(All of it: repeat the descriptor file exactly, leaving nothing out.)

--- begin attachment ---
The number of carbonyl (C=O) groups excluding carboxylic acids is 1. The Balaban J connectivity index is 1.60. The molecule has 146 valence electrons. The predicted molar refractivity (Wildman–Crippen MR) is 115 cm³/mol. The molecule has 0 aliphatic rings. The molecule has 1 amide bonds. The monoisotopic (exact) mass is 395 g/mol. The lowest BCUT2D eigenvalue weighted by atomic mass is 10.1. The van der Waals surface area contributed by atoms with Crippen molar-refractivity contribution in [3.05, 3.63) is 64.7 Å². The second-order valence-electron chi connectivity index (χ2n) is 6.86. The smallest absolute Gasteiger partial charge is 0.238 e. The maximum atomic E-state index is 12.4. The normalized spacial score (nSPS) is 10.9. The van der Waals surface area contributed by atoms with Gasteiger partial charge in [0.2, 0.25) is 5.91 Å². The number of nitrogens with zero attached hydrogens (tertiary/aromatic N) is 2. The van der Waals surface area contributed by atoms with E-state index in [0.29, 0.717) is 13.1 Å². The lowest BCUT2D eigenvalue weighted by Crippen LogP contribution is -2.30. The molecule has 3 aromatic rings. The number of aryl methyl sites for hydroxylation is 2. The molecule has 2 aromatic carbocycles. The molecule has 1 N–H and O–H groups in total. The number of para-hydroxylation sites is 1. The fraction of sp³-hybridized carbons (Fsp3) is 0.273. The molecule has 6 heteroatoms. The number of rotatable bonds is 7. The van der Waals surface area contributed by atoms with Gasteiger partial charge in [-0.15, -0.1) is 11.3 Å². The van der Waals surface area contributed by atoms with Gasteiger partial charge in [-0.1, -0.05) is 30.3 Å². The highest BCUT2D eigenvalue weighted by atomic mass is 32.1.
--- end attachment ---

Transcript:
The number of carbonyl (C=O) groups excluding carboxylic acids is 1. The Balaban J connectivity index is 1.60. The molecule has 146 valence electrons. The predicted molar refractivity (Wildman–Crippen MR) is 115 cm³/mol. The molecule has 0 aliphatic rings. The molecule has 1 amide bonds. The monoisotopic (exact) mass is 395 g/mol. The lowest BCUT2D eigenvalue weighted by atomic mass is 10.1. The van der Waals surface area contributed by atoms with Crippen molar-refractivity contribution in [3.05, 3.63) is 64.7 Å². The second-order valence-electron chi connectivity index (χ2n) is 6.86. The smallest absolute Gasteiger partial charge is 0.238 e. The maximum atomic E-state index is 12.4. The normalized spacial score (nSPS) is 10.9. The van der Waals surface area contributed by atoms with Gasteiger partial charge in [0.2, 0.25) is 5.91 Å². The number of nitrogens with zero attached hydrogens (tertiary/aromatic N) is 2. The van der Waals surface area contributed by atoms with E-state index in [0.29, 0.717) is 13.1 Å². The lowest BCUT2D eigenvalue weighted by Crippen LogP contribution is -2.30. The molecule has 3 aromatic rings. The number of aryl methyl sites for hydroxylation is 2. The molecule has 2 aromatic carbocycles. The molecule has 1 N–H and O–H groups in total. The number of para-hydroxylation sites is 1. The fraction of sp³-hybridized carbons (Fsp3) is 0.273. The molecule has 6 heteroatoms. The number of rotatable bonds is 7. The van der Waals surface area contributed by atoms with Gasteiger partial charge in [-0.15, -0.1) is 11.3 Å². The van der Waals surface area contributed by atoms with Gasteiger partial charge in [-0.1, -0.05) is 30.3 Å². The highest BCUT2D eigenvalue weighted by atomic mass is 32.1.